Norman B. Leventhal

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Norman B. Leventhal
Born (1917-08-30)August 30, 1917
Died April 5, 2015(2015-04-05) (aged 97)
Nationality United States
Education B.S. Massachusetts Institute of Technology
Occupation real estate developer
Known for chairman of The Beacon Companies
Spouse(s) Muriel Guren
Children Alan Leventhal
Mark Leventhal
Paula Leventhal Sidman
Family Robert Leventhal (brother)

Norman B. Leventhal (August 30, 1917 – April 5, 2015) was an American businessman, the chairman of The Beacon Companies, a developer and manager of office buildings, housing, and hotels. Leventhal was best known for his work in civic improvements to the city of Boston, and consequently had a park named after him of which he oversaw the creation.


Born and raised to an immigrant Jewish family[1][2] in Boston, Leventhal was a 1933 graduate of Boston Latin School and a 1938 graduate of MIT[3][4] with a B.S. in engineering.[1] During World War II, he and his brother Robert, worked as naval architects at the Charlestown Navy Yard.[2] In 1946, he and his brother, co-founded Beacon Construction Company; they began with the remodeling of stores but soon expanded into larger projects including 40 toll booths on the New York State Thruway, the construction of post offices nationwide and then into the construction of public and military housing including at Fort Devens.[2] In 1972, his brother Robert died at the age of 58 and his sons, Alan and Mark, and son-in-law Bill Sidman (who died in 2005) joined the firm renamed The Beacon Companies.[2]

At Beacon, Leventhal helped direct several major civic improvement projects in Boston, including Rowes Wharf, Center Plaza, One Post Office Square, and 5,100 units of affordable housing. Beacon's conversion of Post Office Square from a ​2 12-story parking garage to a lush park, with parking underground, in 1992 is considered emblematic of Leventhal's vision: to enliven and make hospitable Boston's public spaces. "We must constantly work to find ways to make the riches of Boston available to all her citizens, not just the most fortunate among us," he was quoted in a 1997 Boston Globe article. Post Office Square Park was dedicated and named Norman B. Leventhal Park the same year. As chairman of the Trust for City Hall Plaza, Leventhal led the effort to revitalize that center.[5]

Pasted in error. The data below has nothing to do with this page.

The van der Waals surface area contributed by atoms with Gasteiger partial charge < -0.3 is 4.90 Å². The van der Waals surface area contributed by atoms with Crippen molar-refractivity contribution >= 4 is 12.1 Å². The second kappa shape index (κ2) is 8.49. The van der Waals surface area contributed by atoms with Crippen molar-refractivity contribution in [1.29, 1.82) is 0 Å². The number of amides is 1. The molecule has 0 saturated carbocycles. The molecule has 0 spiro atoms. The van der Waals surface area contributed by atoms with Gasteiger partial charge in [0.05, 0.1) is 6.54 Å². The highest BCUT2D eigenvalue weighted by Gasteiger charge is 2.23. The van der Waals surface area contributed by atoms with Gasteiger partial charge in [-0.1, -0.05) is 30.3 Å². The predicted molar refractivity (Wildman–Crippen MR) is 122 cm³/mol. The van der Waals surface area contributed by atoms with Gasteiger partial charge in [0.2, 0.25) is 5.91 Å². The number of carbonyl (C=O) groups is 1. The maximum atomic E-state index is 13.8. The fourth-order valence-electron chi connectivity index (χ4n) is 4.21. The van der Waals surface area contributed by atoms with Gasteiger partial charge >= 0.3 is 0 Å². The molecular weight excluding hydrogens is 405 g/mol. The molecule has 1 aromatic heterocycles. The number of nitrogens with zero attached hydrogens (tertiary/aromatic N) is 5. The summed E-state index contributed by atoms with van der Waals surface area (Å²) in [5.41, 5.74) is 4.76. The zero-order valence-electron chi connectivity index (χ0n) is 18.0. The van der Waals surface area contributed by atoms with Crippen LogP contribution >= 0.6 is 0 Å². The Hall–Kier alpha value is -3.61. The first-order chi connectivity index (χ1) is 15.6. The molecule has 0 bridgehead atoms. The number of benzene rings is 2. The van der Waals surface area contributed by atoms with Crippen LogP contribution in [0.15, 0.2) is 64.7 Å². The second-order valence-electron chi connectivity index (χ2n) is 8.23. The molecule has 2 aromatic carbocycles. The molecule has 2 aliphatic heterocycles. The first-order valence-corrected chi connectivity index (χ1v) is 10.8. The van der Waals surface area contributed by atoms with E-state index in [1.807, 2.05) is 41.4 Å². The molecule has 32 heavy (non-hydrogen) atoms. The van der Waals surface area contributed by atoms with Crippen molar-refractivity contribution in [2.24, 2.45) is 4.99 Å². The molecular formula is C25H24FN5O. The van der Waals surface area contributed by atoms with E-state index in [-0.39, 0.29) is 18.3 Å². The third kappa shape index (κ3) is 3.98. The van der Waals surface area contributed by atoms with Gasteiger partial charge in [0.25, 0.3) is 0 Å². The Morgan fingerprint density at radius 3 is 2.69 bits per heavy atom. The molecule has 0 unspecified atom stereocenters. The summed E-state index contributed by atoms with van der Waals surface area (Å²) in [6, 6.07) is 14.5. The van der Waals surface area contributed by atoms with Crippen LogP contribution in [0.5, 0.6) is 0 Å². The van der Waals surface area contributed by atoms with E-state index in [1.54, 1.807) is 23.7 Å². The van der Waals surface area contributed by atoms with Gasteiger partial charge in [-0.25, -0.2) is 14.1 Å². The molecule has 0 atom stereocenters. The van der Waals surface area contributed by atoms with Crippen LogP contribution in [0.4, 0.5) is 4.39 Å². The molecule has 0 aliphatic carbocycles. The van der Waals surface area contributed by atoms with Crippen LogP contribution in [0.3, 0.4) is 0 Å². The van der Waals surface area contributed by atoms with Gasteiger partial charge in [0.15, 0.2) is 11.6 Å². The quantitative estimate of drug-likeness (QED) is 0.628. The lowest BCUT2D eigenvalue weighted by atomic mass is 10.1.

He and his wife funded the Muriel and Norman B. Leventhal Center for Jewish Life at MIT[6] and the Leventhal-Sidman Jewish Community Center in Newton, Massachusetts.[1] Leventhal published Mapping Boston (MIT Press, 1999), a book about the social and topographical development of Boston, from its founding to the present day. He was inducted to the Greater Boston Chamber of Commerce's Academy of Distinguished Citizens in 1999 and was honored by several other business and philanthropic organizations. He held honorary degrees from Hebrew College and Brandeis University.[1]

In 2004 Leventhal, a collector of historic maps, partnered with the Boston Public Library creating The Norman B. Leventhal Map Center at the Boston Public Library (BPL). The partnership enables public access to the 250,000 maps and atlases in the Boston Public Library’s collection. Leventhal envisioned that the BPLs cartographic resources would lead to the foundation of educational programs for students.[7]

Personal life[edit]

In 1941, he married Muriel Guren in 1941; they had three children: Alan Leventhal, Mark Leventhal, and Paula Leventhal Sidman.[2] His son Alan Leventhal is Chairman and Chief Executive Officer of Beacon Capital Partners.[8] He died at the age of 97 in 2015.[9]


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